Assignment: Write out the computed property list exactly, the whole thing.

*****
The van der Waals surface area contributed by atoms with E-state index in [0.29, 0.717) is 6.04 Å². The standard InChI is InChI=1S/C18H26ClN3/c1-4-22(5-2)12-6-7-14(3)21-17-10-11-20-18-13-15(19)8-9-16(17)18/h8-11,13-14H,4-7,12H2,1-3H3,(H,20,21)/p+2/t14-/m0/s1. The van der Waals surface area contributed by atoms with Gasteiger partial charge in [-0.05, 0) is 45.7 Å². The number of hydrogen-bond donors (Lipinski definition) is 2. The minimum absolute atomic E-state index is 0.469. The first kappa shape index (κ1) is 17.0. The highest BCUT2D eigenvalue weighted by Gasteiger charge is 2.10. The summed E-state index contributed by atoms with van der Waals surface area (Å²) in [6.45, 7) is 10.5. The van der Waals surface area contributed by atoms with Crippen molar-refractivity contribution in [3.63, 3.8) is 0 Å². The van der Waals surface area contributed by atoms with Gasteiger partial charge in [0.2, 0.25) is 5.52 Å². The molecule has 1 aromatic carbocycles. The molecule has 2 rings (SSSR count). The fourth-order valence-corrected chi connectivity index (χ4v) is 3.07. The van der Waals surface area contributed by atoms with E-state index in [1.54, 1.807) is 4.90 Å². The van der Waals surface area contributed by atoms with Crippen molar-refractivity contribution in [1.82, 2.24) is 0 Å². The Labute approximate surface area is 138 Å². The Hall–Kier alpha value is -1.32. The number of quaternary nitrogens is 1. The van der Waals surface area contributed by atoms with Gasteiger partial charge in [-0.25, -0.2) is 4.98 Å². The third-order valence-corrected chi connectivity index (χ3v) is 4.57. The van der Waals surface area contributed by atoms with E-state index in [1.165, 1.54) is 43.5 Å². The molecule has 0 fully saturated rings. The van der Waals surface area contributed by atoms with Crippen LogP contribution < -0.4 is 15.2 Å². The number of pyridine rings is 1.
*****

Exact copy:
The van der Waals surface area contributed by atoms with E-state index in [0.29, 0.717) is 6.04 Å². The standard InChI is InChI=1S/C18H26ClN3/c1-4-22(5-2)12-6-7-14(3)21-17-10-11-20-18-13-15(19)8-9-16(17)18/h8-11,13-14H,4-7,12H2,1-3H3,(H,20,21)/p+2/t14-/m0/s1. The van der Waals surface area contributed by atoms with Gasteiger partial charge in [-0.05, 0) is 45.7 Å². The number of hydrogen-bond donors (Lipinski definition) is 2. The minimum absolute atomic E-state index is 0.469. The first kappa shape index (κ1) is 17.0. The highest BCUT2D eigenvalue weighted by Gasteiger charge is 2.10. The summed E-state index contributed by atoms with van der Waals surface area (Å²) in [6.45, 7) is 10.5. The van der Waals surface area contributed by atoms with Crippen molar-refractivity contribution in [3.63, 3.8) is 0 Å². The van der Waals surface area contributed by atoms with Gasteiger partial charge in [0.2, 0.25) is 5.52 Å². The molecule has 1 aromatic carbocycles. The molecule has 2 rings (SSSR count). The fourth-order valence-corrected chi connectivity index (χ4v) is 3.07. The van der Waals surface area contributed by atoms with E-state index in [1.54, 1.807) is 4.90 Å². The van der Waals surface area contributed by atoms with Crippen molar-refractivity contribution in [1.82, 2.24) is 0 Å². The Labute approximate surface area is 138 Å². The Hall–Kier alpha value is -1.32. The number of quaternary nitrogens is 1. The van der Waals surface area contributed by atoms with Gasteiger partial charge in [-0.25, -0.2) is 4.98 Å². The third-order valence-corrected chi connectivity index (χ3v) is 4.57. The van der Waals surface area contributed by atoms with E-state index in [1.165, 1.54) is 43.5 Å². The molecule has 0 fully saturated rings. The van der Waals surface area contributed by atoms with Crippen LogP contribution < -0.4 is 15.2 Å². The number of pyridine rings is 1.